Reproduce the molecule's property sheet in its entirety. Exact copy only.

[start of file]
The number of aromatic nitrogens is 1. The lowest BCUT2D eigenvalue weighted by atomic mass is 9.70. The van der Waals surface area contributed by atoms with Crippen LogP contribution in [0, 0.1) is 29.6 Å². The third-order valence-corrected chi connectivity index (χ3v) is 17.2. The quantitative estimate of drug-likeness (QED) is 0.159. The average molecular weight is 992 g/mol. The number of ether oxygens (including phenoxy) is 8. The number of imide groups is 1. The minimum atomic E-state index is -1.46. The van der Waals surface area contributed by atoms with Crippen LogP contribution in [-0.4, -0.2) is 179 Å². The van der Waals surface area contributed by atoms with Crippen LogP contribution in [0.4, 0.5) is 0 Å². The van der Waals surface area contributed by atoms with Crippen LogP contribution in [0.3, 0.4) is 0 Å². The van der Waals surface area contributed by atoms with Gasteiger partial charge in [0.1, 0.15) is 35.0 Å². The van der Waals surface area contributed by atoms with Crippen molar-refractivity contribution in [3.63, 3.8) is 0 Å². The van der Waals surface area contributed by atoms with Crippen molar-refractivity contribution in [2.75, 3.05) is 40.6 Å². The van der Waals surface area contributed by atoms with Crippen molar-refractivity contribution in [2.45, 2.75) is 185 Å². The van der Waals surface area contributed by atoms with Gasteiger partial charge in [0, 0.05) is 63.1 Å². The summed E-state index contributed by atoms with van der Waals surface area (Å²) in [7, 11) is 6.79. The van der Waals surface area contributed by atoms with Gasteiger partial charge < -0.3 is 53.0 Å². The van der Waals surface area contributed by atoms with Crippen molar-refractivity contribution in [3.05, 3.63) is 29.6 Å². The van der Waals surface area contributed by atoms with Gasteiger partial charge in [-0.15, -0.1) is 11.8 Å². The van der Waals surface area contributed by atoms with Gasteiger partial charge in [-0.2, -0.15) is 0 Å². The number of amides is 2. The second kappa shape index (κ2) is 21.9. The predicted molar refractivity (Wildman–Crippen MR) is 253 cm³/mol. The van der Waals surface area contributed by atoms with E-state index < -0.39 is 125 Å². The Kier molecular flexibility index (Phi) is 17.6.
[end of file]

The number of aromatic nitrogens is 1. The lowest BCUT2D eigenvalue weighted by atomic mass is 9.70. The van der Waals surface area contributed by atoms with Crippen LogP contribution in [0, 0.1) is 29.6 Å². The third-order valence-corrected chi connectivity index (χ3v) is 17.2. The quantitative estimate of drug-likeness (QED) is 0.159. The average molecular weight is 992 g/mol. The number of ether oxygens (including phenoxy) is 8. The number of imide groups is 1. The minimum atomic E-state index is -1.46. The van der Waals surface area contributed by atoms with Crippen LogP contribution in [-0.4, -0.2) is 179 Å². The van der Waals surface area contributed by atoms with Crippen LogP contribution in [0.4, 0.5) is 0 Å². The van der Waals surface area contributed by atoms with Crippen LogP contribution in [0.3, 0.4) is 0 Å². The van der Waals surface area contributed by atoms with Gasteiger partial charge in [0.1, 0.15) is 35.0 Å². The van der Waals surface area contributed by atoms with Crippen molar-refractivity contribution in [3.63, 3.8) is 0 Å². The van der Waals surface area contributed by atoms with Crippen molar-refractivity contribution in [2.75, 3.05) is 40.6 Å². The van der Waals surface area contributed by atoms with Crippen molar-refractivity contribution in [2.45, 2.75) is 185 Å². The van der Waals surface area contributed by atoms with Gasteiger partial charge in [0, 0.05) is 63.1 Å². The summed E-state index contributed by atoms with van der Waals surface area (Å²) in [7, 11) is 6.79. The van der Waals surface area contributed by atoms with Gasteiger partial charge < -0.3 is 53.0 Å². The van der Waals surface area contributed by atoms with Crippen molar-refractivity contribution in [3.05, 3.63) is 29.6 Å². The van der Waals surface area contributed by atoms with Gasteiger partial charge in [-0.15, -0.1) is 11.8 Å². The van der Waals surface area contributed by atoms with Gasteiger partial charge in [-0.2, -0.15) is 0 Å². The number of amides is 2. The second kappa shape index (κ2) is 21.9. The predicted molar refractivity (Wildman–Crippen MR) is 253 cm³/mol. The van der Waals surface area contributed by atoms with E-state index < -0.39 is 125 Å². The Kier molecular flexibility index (Phi) is 17.6.